2. I so agree with you, if we watch what we put in our mouths, we ARE in control. I look forward to reading more about your journey with eating healthy, what works for you and what not. I think there is a lot to be discovered about good foods, and also what works for the one, doesn’t for the other.

    Rebel xox

  3. May More says:

    Great post and I can understand the logic behind the diet he suggests. Hormones in food just cannot be good.
    And I cut sweeteners out years ago – read about aspartame and seizures etc and that was that. I know so many people are just not careful about reading labels and will have a G&T for example 😉 without checking if it has sweeteners in the ingredients. I have been a fan of fever tree since it first hit the stores – I like my vodka and tonic to be just right 😉
    xx

  4. Miss Scarlet says:

    This is really interesting. I will check out that book. I have been experimenting with altering the level of carbs I eat and I have given up alcohol as it just does not agree with me.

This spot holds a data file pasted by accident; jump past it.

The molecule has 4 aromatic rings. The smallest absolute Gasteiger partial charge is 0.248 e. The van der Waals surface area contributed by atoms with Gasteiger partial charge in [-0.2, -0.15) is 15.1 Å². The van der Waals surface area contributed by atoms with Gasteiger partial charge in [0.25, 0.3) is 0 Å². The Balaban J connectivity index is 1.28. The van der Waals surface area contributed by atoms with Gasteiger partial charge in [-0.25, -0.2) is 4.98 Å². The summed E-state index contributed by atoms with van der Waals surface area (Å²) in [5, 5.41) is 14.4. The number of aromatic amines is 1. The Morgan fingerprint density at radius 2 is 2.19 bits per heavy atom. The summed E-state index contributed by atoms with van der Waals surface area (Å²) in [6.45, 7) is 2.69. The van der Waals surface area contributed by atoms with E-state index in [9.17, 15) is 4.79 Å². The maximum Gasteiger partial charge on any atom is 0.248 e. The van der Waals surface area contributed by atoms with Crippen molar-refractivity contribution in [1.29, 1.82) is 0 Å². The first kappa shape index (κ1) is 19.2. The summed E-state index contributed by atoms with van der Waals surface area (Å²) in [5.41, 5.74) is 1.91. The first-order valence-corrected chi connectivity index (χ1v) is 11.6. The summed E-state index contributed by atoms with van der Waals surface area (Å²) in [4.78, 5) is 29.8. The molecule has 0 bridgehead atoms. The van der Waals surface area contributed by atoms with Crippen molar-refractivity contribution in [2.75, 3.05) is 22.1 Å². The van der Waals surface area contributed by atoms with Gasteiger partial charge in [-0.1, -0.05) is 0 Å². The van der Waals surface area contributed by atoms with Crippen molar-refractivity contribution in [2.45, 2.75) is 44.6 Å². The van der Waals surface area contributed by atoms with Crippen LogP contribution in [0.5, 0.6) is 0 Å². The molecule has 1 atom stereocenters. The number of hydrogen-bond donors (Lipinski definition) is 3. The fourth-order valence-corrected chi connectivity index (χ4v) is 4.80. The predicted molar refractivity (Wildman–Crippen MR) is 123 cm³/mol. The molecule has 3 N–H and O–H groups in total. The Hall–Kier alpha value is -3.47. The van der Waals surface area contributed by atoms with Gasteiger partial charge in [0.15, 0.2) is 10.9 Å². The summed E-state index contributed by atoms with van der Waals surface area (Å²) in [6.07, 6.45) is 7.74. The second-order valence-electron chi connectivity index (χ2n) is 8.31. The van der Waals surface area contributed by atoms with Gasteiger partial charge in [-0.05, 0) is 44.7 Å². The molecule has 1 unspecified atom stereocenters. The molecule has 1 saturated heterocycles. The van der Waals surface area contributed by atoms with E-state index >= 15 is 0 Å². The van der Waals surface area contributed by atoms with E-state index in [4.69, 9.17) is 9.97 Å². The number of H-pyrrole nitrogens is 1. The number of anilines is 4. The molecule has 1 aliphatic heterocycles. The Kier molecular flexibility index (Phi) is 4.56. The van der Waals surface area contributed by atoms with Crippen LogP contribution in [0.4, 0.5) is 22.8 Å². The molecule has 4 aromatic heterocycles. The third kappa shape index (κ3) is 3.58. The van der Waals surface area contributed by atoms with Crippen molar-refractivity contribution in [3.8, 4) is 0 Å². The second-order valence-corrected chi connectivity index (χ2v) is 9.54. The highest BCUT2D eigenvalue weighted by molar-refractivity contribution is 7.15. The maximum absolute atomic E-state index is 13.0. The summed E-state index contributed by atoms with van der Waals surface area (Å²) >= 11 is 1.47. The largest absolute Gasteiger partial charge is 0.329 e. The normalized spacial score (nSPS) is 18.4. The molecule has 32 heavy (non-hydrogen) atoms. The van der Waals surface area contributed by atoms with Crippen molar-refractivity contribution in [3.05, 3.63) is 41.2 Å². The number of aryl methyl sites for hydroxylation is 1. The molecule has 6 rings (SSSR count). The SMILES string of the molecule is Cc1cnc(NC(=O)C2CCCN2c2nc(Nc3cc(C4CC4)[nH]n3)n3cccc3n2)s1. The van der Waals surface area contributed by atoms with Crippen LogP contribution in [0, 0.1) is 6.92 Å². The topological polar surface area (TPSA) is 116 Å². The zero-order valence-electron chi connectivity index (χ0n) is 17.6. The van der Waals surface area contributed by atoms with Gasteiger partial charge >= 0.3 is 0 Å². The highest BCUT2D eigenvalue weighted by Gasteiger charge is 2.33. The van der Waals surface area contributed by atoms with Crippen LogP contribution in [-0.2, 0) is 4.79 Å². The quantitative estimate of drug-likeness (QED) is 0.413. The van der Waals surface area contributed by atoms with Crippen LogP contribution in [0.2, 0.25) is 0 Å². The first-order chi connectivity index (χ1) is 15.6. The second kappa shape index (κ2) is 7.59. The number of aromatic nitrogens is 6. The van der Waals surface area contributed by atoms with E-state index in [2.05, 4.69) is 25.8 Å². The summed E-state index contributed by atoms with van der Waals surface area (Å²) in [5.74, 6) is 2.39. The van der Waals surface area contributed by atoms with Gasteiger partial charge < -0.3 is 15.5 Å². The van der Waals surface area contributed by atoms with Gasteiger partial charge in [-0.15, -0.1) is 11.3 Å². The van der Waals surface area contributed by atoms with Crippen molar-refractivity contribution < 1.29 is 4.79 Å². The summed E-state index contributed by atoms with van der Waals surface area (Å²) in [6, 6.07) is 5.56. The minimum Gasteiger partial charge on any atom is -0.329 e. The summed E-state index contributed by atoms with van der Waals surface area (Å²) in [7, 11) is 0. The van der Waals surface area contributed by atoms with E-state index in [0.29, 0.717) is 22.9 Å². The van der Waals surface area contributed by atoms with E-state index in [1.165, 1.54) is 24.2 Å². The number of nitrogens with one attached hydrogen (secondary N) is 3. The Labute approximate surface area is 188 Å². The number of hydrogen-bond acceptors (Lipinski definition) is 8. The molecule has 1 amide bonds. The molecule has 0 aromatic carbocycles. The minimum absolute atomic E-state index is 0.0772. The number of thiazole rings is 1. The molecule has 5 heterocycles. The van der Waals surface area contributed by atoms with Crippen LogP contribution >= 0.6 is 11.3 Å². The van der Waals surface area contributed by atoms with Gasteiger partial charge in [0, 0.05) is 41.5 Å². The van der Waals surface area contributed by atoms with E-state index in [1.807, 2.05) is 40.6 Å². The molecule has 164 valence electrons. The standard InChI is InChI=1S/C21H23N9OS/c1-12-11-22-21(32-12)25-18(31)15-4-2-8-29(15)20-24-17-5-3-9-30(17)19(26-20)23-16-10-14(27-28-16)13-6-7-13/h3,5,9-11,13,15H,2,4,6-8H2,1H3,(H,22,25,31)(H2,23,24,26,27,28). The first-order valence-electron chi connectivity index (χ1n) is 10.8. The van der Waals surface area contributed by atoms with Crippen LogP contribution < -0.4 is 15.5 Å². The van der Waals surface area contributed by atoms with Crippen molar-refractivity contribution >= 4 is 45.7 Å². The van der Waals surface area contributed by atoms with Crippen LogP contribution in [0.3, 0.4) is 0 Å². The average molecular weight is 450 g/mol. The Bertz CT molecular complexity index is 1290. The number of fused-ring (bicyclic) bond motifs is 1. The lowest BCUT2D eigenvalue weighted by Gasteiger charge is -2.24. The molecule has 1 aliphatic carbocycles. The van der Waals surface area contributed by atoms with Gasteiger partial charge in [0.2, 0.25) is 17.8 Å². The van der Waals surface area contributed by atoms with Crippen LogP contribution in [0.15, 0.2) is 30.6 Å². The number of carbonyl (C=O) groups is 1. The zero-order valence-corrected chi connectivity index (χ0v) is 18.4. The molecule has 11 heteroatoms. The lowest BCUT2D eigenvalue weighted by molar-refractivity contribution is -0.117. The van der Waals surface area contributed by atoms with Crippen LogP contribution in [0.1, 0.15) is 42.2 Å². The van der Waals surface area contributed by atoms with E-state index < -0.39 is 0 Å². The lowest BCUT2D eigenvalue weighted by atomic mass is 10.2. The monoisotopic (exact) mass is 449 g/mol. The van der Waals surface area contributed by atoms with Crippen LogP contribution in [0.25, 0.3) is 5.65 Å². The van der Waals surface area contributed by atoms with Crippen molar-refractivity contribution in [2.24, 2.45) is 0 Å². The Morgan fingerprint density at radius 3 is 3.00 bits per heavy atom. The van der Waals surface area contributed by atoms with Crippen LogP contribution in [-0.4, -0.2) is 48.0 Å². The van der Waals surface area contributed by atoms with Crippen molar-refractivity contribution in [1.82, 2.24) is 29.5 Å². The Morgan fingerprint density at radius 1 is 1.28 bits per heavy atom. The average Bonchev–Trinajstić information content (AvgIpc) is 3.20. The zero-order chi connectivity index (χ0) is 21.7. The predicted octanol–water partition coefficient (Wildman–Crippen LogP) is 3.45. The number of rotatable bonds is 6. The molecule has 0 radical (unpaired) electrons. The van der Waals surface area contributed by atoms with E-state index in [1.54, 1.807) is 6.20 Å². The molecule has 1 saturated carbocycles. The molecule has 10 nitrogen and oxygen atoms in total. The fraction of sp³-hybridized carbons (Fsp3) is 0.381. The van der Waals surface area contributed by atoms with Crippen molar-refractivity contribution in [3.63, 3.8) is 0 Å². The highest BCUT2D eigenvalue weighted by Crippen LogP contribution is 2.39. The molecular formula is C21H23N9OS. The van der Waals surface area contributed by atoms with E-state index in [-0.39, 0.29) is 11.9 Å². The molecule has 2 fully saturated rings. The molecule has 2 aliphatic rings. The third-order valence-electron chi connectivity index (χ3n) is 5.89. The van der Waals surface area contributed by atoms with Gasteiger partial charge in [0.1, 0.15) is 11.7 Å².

1. Julie says:

      I do recommend it. It is well researched. I’m all for getting the latest information and then making your own decision.

  5. I loved this. May tweak how my family eats further in line with this. Thanks for sharing.

  6. I have always been really bad about not really caring what I ate. It wasn’t until I started the keto diet that I really started to pay attention to what was going inside me. This looks like an interesting diet. When I first read the title I imagined eating a food of each color of the rainbow, lol.

    1. Julie says:

      Well that sometimes happens because there is an emphasis on fresh veg. I think paying attention to what we eat is something that definitely comes over time. Thanks for commenting.

Leave a Reply

Your email address will not be published. Required fields are marked *